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I did it with an F103 and followed my buddy around the parking lot track dots no problem. Slow at first but once you see your markers it makes sense. Cameras are way better today and I was doing that sometime in 96-98 with a 5 inch TFT monitor and micro remote security camera on a 9v battery. You could see the tiny pebbles getting chucked up at the camera.
Now you could gyro cam it and see level thru corners the way MGP is shown on TV. Lots of ways to do this now.
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Old May 14, 2015, 12:34 AM
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[QUOTE=Chris Nicastro;31617233]I did it with an F103 and followed my buddy around the parking lot track dots no problem. Slow at first but once you see your markers it makes sense. Cameras are way better today and I was doing that sometime in 96-98 with a 5 inch TFT monitor and micro remote security camera on a 9v battery. You could see the tiny pebbles getting chucked up at the camera.
Now you could gyro cam it and see level thru corners the way MGP is shown on TV. Lots of ways to do this now.[/QUOte)

Need video please
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Old May 14, 2015, 04:34 AM
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+1 on that video please
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Old May 14, 2015, 09:59 PM
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Lol, I didnt record it! Back then I would have needed a VCR running on a 12V inverter for 120V AC so I could record in a parking lot from a car battery. I bought several cameras because they were fragile, the electronics would fry easily.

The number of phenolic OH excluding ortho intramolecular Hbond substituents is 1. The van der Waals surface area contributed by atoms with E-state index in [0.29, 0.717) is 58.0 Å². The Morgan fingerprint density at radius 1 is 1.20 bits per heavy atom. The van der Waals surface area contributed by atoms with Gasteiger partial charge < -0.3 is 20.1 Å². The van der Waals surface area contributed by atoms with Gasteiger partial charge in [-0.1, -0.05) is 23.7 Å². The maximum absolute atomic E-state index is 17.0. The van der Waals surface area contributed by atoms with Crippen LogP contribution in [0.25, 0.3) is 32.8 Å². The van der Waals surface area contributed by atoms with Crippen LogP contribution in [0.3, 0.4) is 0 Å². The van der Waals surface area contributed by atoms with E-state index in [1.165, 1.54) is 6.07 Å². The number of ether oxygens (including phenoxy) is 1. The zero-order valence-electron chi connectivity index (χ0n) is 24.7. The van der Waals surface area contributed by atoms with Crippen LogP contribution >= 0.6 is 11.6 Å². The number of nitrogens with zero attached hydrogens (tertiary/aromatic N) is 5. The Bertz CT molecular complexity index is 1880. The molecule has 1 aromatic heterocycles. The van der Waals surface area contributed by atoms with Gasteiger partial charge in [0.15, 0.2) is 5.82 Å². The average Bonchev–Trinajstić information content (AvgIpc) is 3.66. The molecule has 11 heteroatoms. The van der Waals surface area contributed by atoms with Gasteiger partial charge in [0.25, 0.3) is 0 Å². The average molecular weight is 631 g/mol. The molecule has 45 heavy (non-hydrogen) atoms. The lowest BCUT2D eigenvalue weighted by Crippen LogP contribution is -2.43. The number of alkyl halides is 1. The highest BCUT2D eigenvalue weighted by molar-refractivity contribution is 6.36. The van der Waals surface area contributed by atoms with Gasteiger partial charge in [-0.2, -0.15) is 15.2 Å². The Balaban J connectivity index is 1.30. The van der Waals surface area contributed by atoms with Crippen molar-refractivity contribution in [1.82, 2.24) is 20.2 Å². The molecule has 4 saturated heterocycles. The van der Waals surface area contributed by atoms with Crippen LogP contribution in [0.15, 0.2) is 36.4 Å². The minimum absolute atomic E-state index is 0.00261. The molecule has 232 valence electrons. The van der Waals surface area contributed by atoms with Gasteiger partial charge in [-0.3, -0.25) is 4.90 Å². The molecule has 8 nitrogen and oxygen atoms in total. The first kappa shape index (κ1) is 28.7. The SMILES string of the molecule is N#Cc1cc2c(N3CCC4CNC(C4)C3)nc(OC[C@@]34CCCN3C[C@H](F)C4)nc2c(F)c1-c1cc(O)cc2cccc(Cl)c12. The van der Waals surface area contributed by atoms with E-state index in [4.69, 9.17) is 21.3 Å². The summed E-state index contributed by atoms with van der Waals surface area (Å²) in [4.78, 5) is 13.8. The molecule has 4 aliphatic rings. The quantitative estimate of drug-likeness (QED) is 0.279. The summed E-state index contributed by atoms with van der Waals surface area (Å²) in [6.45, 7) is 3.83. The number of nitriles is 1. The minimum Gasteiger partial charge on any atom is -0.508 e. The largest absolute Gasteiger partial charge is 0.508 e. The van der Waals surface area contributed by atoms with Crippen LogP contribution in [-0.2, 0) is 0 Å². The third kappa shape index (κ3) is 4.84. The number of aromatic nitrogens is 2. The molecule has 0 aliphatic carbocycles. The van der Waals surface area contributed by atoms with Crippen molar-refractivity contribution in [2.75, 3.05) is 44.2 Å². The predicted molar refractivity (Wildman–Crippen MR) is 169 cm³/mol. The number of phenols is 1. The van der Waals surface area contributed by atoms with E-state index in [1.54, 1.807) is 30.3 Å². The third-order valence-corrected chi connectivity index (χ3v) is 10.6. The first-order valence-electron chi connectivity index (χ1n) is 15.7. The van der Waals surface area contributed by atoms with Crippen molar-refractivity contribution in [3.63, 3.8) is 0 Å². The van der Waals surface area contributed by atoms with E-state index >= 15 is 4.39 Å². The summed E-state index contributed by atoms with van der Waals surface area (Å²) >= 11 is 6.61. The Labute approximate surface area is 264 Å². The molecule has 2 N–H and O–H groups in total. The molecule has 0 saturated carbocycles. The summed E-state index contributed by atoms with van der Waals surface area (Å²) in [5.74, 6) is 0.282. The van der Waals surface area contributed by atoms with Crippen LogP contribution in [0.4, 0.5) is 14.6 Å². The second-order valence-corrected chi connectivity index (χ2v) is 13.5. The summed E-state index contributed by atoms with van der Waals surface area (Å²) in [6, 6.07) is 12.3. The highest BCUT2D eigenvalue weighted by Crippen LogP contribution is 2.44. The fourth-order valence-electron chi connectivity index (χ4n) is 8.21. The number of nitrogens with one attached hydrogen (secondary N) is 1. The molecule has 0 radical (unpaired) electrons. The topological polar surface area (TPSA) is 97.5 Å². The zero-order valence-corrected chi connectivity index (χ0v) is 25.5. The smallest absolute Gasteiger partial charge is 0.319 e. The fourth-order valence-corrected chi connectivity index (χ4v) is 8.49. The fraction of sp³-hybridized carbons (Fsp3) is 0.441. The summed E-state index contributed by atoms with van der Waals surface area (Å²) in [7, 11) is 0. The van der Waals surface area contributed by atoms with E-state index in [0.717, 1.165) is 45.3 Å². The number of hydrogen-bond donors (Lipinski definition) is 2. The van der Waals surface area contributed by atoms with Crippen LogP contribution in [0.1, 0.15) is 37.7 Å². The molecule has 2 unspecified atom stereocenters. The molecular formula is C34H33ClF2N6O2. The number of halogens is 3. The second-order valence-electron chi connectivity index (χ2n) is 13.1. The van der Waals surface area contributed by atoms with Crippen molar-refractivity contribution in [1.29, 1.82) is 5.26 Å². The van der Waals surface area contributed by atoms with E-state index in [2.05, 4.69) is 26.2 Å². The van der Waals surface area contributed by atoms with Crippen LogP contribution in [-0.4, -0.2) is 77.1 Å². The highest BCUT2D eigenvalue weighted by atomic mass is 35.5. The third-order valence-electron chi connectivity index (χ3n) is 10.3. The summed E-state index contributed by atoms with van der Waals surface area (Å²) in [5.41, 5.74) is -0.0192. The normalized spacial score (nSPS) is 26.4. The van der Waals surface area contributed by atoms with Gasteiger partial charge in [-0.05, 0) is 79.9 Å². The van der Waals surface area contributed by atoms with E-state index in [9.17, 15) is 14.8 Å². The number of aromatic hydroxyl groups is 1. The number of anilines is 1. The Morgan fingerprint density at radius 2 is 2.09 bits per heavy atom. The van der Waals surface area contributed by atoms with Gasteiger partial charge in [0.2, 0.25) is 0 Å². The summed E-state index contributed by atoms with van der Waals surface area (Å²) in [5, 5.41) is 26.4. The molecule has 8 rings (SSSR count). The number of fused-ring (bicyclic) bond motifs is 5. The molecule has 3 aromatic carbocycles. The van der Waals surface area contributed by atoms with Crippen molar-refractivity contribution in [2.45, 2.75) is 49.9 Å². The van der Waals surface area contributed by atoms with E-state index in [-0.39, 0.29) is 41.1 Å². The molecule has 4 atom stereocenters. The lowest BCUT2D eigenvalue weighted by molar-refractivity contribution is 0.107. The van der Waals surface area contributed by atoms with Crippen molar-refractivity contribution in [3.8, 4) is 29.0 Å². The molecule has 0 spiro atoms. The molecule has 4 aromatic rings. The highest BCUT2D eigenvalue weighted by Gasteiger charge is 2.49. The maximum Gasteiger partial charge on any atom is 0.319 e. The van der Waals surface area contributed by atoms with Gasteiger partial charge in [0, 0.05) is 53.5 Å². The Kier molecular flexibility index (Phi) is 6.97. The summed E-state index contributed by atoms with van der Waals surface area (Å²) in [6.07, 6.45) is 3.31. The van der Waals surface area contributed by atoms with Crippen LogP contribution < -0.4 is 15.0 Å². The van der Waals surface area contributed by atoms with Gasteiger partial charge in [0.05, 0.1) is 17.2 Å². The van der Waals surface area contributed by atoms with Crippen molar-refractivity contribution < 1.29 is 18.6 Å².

The tech was too expensive and too bulky 20yrs ago.
I do have a box with all the gear I used in storage if you need proof I could dig it up and take photo of my old gear.
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Old May 14, 2015, 10:07 PM
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Example

Take a large diameter light weight ball bearing used in a cheap heli swashplate and mount a mini camera in the center race. Mount the bearing to the chassis. Make a weight so the camera has a pendulum. Now make sure the camera pivots smoothly. Using gravity the camera will always be level to the ground as the bike leans.
Another way is to use a micro servo mixed to steering and if you have a radio that can offer expo you can dampen the servo action.
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Old May 15, 2015, 01:32 PM
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Quote:
Originally Posted by Chris Nicastro View Post
Example

Take a large diameter light weight ball bearing used in a cheap heli swashplate and mount a mini camera in the center race. Mount the bearing to the chassis. Make a weight so the camera has a pendulum. Now make sure the camera pivots smoothly. Using gravity the camera will always be level to the ground as the bike leans.
Another way is to use a micro servo mixed to steering and if you have a radio that can offer expo you can dampen the servo action.
Won't the centrifugal force make the weight move the camera going around corners?